The Capitals’ playoff run got off to an inauspicious start when Bondra had to be helped off the ice after spraining his ankle in Game 1 against the Boston Bruins. Bondra, who initially told Wilson he thought he broke his leg, started Game 2, but didn’t finish, and would sit out the next three games. With their star forward sidelined, the Capitals built a three-games-to-one series lead. Juneau scored in double-overtime of Game 3 after P.J. Axelsson’s apparent game-winner was nullified when the video goal judge determined Tim Taylor’s skate was in the crease as the puck crossed the goal line in the first overtime.
“Nobody in town was really getting too excited, because of what happened in the past,” Kolzig said, referencing the four two-game leads the franchise had blown since 1987. “I think Tony Kornheiser and Michael Wilbon starting writing articles, ‘Here we go again.’ ”
The dark clouds began to gather after Washington dropped a clunker of a Game 5 at MCI Center. The Capitals responded in Game 6 with a 3-2 overtime win in Boston on a knuckling blast from Bellows that beat Bruins goalie Byron Dafoe.
“From that moment on, I think we felt like, ‘Okay, maybe this is our year,'” said Kolzig, who made 47 saves in Game 6.
“I’m really happy for our guys because we’ve been carrying all these demons around, especially the older guys,” Wilson said after the series-clinching win.
Meanwhile, the top three seeds in the Eastern Conference were all upset in the first round. The fourth-seeded Capitals made quick work of eighth-seeded Ottawa in the second round, with Kolzig posting consecutive shutouts in Game 4 and Game 5 to put Washington in the Eastern Conference finals for the first time since 1990. The Buffalo Sabres, led by goalie Dominik Hasek, awaited.
“I remember seeing a story [before the series] about how good he was,” Bondra said of Hasek, the reigning Vezina Trophy winner. “As a goal scorer, that kind of got me going. He’s a good goalie, but I have to trust my instincts. If I try to put it the corner, or if I have to score an extremely nice goal, it’s not going to work. I remember thinking, I just have to worry about my game.”
Bondra beat Hasek glove side in overtime of Game 3 to give the Capitals a 2-1 series lead, and after the teams split the next two games, Washington returned to Buffalo with a chance to advance.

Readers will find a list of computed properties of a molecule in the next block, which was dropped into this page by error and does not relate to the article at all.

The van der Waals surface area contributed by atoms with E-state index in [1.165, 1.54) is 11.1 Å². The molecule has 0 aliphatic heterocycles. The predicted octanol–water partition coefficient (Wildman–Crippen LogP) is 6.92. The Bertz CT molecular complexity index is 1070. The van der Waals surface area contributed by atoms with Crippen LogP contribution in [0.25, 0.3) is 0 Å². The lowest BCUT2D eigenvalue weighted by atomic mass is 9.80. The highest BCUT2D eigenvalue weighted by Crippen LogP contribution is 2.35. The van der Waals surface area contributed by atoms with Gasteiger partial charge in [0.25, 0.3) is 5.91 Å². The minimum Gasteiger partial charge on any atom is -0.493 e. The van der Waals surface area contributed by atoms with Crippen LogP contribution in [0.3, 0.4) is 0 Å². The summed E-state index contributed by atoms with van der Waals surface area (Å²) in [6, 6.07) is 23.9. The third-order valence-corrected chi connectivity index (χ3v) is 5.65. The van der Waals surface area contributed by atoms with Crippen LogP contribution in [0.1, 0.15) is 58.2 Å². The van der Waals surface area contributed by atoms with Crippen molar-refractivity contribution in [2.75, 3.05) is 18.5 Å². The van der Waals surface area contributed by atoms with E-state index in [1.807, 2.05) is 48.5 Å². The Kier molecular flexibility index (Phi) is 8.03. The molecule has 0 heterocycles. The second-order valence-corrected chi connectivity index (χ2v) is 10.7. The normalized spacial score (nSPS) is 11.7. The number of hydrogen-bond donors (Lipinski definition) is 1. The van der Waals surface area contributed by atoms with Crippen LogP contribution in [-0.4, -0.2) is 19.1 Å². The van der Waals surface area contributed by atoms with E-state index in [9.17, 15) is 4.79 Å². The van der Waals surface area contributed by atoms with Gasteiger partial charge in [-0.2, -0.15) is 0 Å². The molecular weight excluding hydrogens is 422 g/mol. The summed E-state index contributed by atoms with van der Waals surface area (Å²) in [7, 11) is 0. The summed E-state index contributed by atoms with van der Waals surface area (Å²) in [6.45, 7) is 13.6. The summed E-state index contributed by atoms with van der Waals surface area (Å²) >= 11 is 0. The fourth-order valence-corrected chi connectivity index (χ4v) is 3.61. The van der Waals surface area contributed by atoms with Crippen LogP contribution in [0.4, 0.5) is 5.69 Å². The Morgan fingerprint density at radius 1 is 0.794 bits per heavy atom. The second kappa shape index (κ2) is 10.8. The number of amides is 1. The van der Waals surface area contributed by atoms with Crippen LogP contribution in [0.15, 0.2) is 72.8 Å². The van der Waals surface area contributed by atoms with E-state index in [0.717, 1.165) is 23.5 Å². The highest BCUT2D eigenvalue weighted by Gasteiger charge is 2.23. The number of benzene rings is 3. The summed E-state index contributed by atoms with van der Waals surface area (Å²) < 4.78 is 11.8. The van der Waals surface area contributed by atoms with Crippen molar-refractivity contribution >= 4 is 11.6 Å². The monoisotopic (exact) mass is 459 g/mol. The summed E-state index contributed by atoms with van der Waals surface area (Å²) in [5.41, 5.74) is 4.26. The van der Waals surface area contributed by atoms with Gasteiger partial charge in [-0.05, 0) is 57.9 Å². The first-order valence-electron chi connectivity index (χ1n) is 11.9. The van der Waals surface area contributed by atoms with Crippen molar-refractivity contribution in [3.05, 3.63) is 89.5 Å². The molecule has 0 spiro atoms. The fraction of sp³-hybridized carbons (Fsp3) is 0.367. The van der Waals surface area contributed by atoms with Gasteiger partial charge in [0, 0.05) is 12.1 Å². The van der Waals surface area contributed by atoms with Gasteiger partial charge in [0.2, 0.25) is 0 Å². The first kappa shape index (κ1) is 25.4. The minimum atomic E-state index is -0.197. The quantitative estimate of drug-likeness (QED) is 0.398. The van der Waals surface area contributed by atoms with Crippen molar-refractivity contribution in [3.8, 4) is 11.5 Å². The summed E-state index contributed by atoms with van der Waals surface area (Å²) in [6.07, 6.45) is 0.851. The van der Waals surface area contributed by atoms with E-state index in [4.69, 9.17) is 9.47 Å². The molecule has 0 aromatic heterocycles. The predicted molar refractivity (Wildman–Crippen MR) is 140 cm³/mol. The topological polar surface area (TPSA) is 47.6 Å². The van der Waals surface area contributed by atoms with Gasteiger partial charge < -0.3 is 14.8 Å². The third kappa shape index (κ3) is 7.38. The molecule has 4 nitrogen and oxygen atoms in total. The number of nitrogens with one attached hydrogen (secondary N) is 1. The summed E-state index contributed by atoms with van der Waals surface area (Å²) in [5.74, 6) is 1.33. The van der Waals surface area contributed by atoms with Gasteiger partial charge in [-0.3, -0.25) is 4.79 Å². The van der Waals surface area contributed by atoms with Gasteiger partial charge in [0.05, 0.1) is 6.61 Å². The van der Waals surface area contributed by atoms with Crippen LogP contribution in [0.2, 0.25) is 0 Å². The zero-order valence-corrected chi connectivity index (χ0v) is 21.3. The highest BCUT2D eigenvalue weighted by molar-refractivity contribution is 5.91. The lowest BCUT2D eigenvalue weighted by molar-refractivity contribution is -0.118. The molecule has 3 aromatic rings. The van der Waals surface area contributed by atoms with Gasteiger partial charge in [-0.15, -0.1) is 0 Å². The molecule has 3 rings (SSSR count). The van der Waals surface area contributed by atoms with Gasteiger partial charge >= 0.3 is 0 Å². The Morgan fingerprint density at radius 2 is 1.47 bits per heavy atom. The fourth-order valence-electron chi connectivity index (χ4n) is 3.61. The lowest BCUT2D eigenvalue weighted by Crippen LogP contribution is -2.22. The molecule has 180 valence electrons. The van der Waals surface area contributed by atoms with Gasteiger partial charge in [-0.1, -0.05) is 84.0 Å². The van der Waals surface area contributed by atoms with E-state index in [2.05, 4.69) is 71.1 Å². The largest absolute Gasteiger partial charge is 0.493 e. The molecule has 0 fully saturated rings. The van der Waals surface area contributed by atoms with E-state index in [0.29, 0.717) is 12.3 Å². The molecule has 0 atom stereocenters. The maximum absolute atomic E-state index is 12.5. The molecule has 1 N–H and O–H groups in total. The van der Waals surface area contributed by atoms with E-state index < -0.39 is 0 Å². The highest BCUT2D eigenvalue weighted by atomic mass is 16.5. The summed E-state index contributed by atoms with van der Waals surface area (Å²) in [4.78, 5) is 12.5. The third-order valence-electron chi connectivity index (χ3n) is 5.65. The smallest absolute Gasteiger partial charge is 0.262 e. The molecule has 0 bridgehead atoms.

When Wilson met with his team the morning of that Game 6, he compared the Capitals clinching a berth in the Stanley Cup finals to Apollo 11 landing on the moon. Juneau, who earned a degree in aeronautical engineering at Rensselaer Polytechnic Institute, immediately volunteered to be Neil Armstrong. Twelve hours later, with the Capitals and Sabres tied 2-2 at the end of regulation, Juneau reiterated the point, telling assistant coach Tim Army that he was looking at the first man to walk on the moon. Six minutes and 24 seconds into overtime, Juneau scored the goal that put the Capitals on orbit for the Stanley Cup finals.
Once again, Bellows’s knack for getting to the net was a major factor in what arguably remains the biggest goal in franchise history.
“I know I didn’t have much room, but back then you could basically crash the goalie if you wanted to, as long as you had the puck,” Bellows said of the play that set up the game-winner. “I just went in and tried to jam it, jam it. I got knocked down by a couple of guys and Joe came in and scored.”
“It wasn’t the nicest goal that I scored, but it was obviously the most important one,” said Juneau, whose 17 points during the playoffs that season tied Oates for the team lead. “It’s the one that’s probably remembered the most.”
The Capitals celebrated with the Prince of Wales Trophy before the stunned crowd in Buffalo and no one was happier than captain Dale Hunter.
“I’ve been pumping for 18 years and I’ve never got a crack at it,” Hunter told reporters after the game.
“Everybody was so happy and so proud,” Juneau said earlier this month. “That was all right. We had accomplished something pretty high. At the same time, we still wanted to get to the next point. It’s not like we stopped.”